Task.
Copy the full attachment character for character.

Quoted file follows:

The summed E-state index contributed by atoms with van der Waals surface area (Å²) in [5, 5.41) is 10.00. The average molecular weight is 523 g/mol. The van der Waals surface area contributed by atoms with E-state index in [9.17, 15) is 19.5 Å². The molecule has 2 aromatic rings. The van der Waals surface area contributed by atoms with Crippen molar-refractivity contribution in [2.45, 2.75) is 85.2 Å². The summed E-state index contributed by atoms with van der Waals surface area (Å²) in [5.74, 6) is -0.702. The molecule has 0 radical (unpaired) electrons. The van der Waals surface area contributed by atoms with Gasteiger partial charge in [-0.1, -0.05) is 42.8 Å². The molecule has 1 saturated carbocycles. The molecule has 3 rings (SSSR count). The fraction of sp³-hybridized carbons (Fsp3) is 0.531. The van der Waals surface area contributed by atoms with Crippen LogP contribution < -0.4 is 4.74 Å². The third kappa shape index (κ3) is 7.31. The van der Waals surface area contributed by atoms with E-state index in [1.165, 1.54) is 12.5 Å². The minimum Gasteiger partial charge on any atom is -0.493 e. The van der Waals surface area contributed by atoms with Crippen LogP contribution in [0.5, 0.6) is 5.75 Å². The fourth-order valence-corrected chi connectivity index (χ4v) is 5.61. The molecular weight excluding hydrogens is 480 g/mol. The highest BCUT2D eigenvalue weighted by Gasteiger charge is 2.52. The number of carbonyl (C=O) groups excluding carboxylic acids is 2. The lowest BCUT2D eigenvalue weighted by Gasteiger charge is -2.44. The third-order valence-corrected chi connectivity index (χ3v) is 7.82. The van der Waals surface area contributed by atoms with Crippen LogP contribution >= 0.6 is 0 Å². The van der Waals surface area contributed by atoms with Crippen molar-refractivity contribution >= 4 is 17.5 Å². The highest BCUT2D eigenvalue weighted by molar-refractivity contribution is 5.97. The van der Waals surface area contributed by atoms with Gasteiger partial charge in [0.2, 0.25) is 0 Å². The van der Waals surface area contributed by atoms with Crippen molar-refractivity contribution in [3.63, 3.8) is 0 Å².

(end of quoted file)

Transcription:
The summed E-state index contributed by atoms with van der Waals surface area (Å²) in [5, 5.41) is 10.00. The average molecular weight is 523 g/mol. The van der Waals surface area contributed by atoms with E-state index in [9.17, 15) is 19.5 Å². The molecule has 2 aromatic rings. The van der Waals surface area contributed by atoms with Crippen molar-refractivity contribution in [2.45, 2.75) is 85.2 Å². The summed E-state index contributed by atoms with van der Waals surface area (Å²) in [5.74, 6) is -0.702. The molecule has 0 radical (unpaired) electrons. The van der Waals surface area contributed by atoms with Gasteiger partial charge in [-0.1, -0.05) is 42.8 Å². The molecule has 1 saturated carbocycles. The molecule has 3 rings (SSSR count). The fraction of sp³-hybridized carbons (Fsp3) is 0.531. The van der Waals surface area contributed by atoms with Crippen LogP contribution < -0.4 is 4.74 Å². The third kappa shape index (κ3) is 7.31. The van der Waals surface area contributed by atoms with E-state index in [1.165, 1.54) is 12.5 Å². The minimum Gasteiger partial charge on any atom is -0.493 e. The van der Waals surface area contributed by atoms with Crippen LogP contribution in [0.5, 0.6) is 5.75 Å². The fourth-order valence-corrected chi connectivity index (χ4v) is 5.61. The molecular weight excluding hydrogens is 480 g/mol. The highest BCUT2D eigenvalue weighted by Gasteiger charge is 2.52. The number of carbonyl (C=O) groups excluding carboxylic acids is 2. The lowest BCUT2D eigenvalue weighted by Gasteiger charge is -2.44. The third-order valence-corrected chi connectivity index (χ3v) is 7.82. The van der Waals surface area contributed by atoms with Crippen LogP contribution >= 0.6 is 0 Å². The van der Waals surface area contributed by atoms with Crippen molar-refractivity contribution >= 4 is 17.5 Å². The highest BCUT2D eigenvalue weighted by molar-refractivity contribution is 5.97. The van der Waals surface area contributed by atoms with Gasteiger partial charge in [0.2, 0.25) is 0 Å². The van der Waals surface area contributed by atoms with Crippen molar-refractivity contribution in [3.63, 3.8) is 0 Å².